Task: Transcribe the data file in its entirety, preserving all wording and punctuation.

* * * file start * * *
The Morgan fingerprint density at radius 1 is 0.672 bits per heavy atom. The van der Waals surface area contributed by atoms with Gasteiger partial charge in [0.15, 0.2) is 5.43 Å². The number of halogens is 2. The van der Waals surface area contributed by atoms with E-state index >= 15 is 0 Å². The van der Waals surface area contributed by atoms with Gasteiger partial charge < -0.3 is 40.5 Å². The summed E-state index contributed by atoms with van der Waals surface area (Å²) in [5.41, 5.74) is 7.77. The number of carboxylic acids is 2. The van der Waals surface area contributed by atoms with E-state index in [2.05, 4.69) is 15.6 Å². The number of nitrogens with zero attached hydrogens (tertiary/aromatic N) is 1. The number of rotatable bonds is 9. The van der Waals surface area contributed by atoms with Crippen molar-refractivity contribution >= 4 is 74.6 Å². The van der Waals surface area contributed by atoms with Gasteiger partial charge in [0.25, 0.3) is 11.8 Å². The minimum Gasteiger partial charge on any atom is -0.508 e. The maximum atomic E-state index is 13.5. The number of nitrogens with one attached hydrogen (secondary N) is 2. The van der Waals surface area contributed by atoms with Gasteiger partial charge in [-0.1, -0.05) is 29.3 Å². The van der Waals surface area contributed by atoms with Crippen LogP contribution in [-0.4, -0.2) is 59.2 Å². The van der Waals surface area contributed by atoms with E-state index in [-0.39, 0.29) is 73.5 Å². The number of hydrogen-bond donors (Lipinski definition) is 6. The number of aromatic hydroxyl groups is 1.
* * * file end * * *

The Morgan fingerprint density at radius 1 is 0.672 bits per heavy atom. The van der Waals surface area contributed by atoms with Gasteiger partial charge in [0.15, 0.2) is 5.43 Å². The number of halogens is 2. The van der Waals surface area contributed by atoms with E-state index >= 15 is 0 Å². The van der Waals surface area contributed by atoms with Gasteiger partial charge < -0.3 is 40.5 Å². The summed E-state index contributed by atoms with van der Waals surface area (Å²) in [5.41, 5.74) is 7.77. The number of carboxylic acids is 2. The van der Waals surface area contributed by atoms with E-state index in [2.05, 4.69) is 15.6 Å². The number of nitrogens with zero attached hydrogens (tertiary/aromatic N) is 1. The number of rotatable bonds is 9. The van der Waals surface area contributed by atoms with Crippen molar-refractivity contribution >= 4 is 74.6 Å². The van der Waals surface area contributed by atoms with Gasteiger partial charge in [0.25, 0.3) is 11.8 Å². The minimum Gasteiger partial charge on any atom is -0.508 e. The maximum atomic E-state index is 13.5. The number of nitrogens with one attached hydrogen (secondary N) is 2. The van der Waals surface area contributed by atoms with Gasteiger partial charge in [-0.1, -0.05) is 29.3 Å². The van der Waals surface area contributed by atoms with Crippen LogP contribution in [-0.4, -0.2) is 59.2 Å². The van der Waals surface area contributed by atoms with E-state index in [-0.39, 0.29) is 73.5 Å². The number of hydrogen-bond donors (Lipinski definition) is 6. The number of aromatic hydroxyl groups is 1.